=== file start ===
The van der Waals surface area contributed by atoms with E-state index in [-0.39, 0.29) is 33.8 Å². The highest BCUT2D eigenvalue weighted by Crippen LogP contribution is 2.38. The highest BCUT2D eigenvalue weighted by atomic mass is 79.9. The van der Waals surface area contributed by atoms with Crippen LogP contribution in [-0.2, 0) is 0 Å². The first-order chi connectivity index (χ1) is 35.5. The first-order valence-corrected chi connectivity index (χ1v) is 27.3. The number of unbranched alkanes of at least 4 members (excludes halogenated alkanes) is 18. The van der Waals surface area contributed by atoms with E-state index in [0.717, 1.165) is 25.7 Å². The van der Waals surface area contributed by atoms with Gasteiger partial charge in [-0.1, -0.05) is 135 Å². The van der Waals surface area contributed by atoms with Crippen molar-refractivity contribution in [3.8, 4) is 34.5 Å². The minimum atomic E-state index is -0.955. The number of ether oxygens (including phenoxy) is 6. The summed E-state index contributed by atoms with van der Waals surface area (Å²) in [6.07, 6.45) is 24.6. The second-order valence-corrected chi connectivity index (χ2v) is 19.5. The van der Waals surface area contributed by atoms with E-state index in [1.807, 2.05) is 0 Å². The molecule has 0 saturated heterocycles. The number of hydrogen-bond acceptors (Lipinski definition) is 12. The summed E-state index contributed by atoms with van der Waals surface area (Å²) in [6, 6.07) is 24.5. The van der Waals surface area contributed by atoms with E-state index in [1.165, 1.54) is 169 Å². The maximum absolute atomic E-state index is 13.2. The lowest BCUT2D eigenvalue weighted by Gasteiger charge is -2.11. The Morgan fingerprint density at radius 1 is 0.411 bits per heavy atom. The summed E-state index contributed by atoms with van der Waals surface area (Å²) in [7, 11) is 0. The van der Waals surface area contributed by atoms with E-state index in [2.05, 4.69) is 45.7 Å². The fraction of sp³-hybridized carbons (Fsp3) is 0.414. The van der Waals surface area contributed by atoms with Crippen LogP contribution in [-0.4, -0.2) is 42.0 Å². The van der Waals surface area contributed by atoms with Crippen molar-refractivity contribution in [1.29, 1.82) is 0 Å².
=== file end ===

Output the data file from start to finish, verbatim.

The van der Waals surface area contributed by atoms with E-state index in [-0.39, 0.29) is 33.8 Å². The highest BCUT2D eigenvalue weighted by Crippen LogP contribution is 2.38. The highest BCUT2D eigenvalue weighted by atomic mass is 79.9. The van der Waals surface area contributed by atoms with Crippen LogP contribution in [-0.2, 0) is 0 Å². The first-order chi connectivity index (χ1) is 35.5. The first-order valence-corrected chi connectivity index (χ1v) is 27.3. The number of unbranched alkanes of at least 4 members (excludes halogenated alkanes) is 18. The van der Waals surface area contributed by atoms with E-state index in [0.717, 1.165) is 25.7 Å². The van der Waals surface area contributed by atoms with Gasteiger partial charge in [-0.1, -0.05) is 135 Å². The van der Waals surface area contributed by atoms with Crippen molar-refractivity contribution in [3.8, 4) is 34.5 Å². The minimum atomic E-state index is -0.955. The number of ether oxygens (including phenoxy) is 6. The summed E-state index contributed by atoms with van der Waals surface area (Å²) in [6.07, 6.45) is 24.6. The second-order valence-corrected chi connectivity index (χ2v) is 19.5. The van der Waals surface area contributed by atoms with E-state index in [1.807, 2.05) is 0 Å². The molecule has 0 saturated heterocycles. The number of hydrogen-bond acceptors (Lipinski definition) is 12. The summed E-state index contributed by atoms with van der Waals surface area (Å²) in [6, 6.07) is 24.5. The van der Waals surface area contributed by atoms with E-state index in [1.165, 1.54) is 169 Å². The maximum absolute atomic E-state index is 13.2. The lowest BCUT2D eigenvalue weighted by Gasteiger charge is -2.11. The Morgan fingerprint density at radius 1 is 0.411 bits per heavy atom. The summed E-state index contributed by atoms with van der Waals surface area (Å²) in [7, 11) is 0. The van der Waals surface area contributed by atoms with E-state index in [2.05, 4.69) is 45.7 Å². The fraction of sp³-hybridized carbons (Fsp3) is 0.414. The van der Waals surface area contributed by atoms with Crippen LogP contribution in [-0.4, -0.2) is 42.0 Å². The van der Waals surface area contributed by atoms with Crippen molar-refractivity contribution in [1.29, 1.82) is 0 Å².